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Mark Zuckerberg's Obscene Policy

By Madeline Holler |

mark zuckerberg, facebook photos

You think this is obscene? You should see the ones that didn't get removed!

About a year ago, The New York Times published and article headlined “Facebook Won’t Budge on Breastfeeding Photos.” Judging from recent updates on the Facebook page called, “Hey Facebook, Breastfeeding is Not Obscene,” the Times story could be rerun today with few edits.

For those needing a little background, Facebook has a policy of investigating photos that have been flagged for removal and taking down those that it deems obscene. A lot of women noticed that photos of them breastfeeding had been flagged and removed. Facebook stated that it wasn’t the breastfeeding that was the problem, but the fact that nipples were showing. Because there are so many users, they simply had to draw the line at nudity and leave it at that.

But here’s the problem: it’s not that simple. Strollerderby blogger Danielle reposted some examples of pictures that haven’t been removed from Facebook on her personal blog, Momotics. She juxtaposed them with photos of moms breastfeeding that had been removed. If the breastfeeding pics are obscene, wouldn’t the more exposed chests in the other pictures be too?

(Also, NB: there are no nipples in any of pictures, breastfeeding or otherwise, including the curious shot of Nana’s nums-nums dressed up as Minnie Mouse.)

I know there are people who find public breastfeeding a little “ew.” And they’re the ones that say “cover up! Don’t make us all look!” To them I say, “your neck works. No one’s making you look.” I feel like the same argument can be made for those who feel like they have to flag breastfeeding photos for removal: don’t look, unfriend, make a comment. But flagging?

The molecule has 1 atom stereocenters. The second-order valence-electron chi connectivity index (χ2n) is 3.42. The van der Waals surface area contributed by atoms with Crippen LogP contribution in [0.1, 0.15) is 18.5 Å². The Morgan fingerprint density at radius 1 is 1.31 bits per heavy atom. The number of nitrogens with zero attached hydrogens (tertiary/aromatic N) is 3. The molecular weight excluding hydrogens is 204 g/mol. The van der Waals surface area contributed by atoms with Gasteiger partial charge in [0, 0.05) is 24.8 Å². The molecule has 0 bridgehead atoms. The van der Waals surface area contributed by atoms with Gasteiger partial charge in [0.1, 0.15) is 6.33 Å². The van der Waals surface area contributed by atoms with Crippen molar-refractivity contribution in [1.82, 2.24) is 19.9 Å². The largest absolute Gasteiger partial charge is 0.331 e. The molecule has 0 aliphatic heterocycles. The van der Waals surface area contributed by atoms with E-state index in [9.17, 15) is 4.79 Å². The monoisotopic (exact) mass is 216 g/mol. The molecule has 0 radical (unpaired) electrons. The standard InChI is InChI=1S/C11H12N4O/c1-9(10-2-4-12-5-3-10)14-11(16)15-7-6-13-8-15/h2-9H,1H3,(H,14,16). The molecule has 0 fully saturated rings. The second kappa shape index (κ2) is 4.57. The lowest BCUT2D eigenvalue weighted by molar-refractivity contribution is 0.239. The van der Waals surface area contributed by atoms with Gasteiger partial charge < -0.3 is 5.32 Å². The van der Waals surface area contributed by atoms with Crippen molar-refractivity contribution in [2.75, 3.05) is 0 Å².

The Momotics post shows the warped sense of modesty and obscenity that we have in the U.S. It’s like the people who complain about a mother not covering up when she’s breastfeeding at the pool. Do they not see the skimpy bikini tops and barely there bottoms? I’m not arguing for burqinis or saying tiny swim suits are bad. But such blatant inconsistency?

Now thats obscene.

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Photo: Momotics

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About Madeline Holler

madeline-holler

Madeline Holler

Madeline Holler is a writer, journalist, and blogger. She has written for Babble since the site launched in 2006. Her writing has appeared in various other publications both online and in print, including Salon and True/Slant (now Forbes). A native of the Midwest, Madeline lives, writes, and parents in Southern California, where she's raising two daughters and a son. Read bio and latest posts → Read Madeline's latest posts →

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4 thoughts on “Mark Zuckerberg's Obscene Policy

  1. Mistress_Scorpio says:

    “Your neck works.” Love it! Delivered it just the right tone, you can convey the idea that if they don’t leave you alone, their neck might not work for too much longer.

  2. Laura says:

    Is because people are squeamish about breast feeding because they sexualize breasts and think breastfeeding is inherently dirty. However, big porn star boobs out there for men’s sexual enjoyment are just fine because that is what they think is “normal”. It is sad really. You can be a mom or a hooker – a whore or a virgin, but a grown up woman who is a mom and sexual? nope not allowed. Look at the story of the season- a mom can’t be sacred unless she is a virgin mother.

  3. Katie says:

    I’ve decided it’s not because breasts are sexual, but because people don’t want to be reminded that we’re really just animals.

  4. Linda, the original one says:

    I have an entire album of breastfeeding photos on my FB. I also have my settings set so that only my friends can see them. I’m not sure how these photos are even coming to the attention of FB unless the albums are public.

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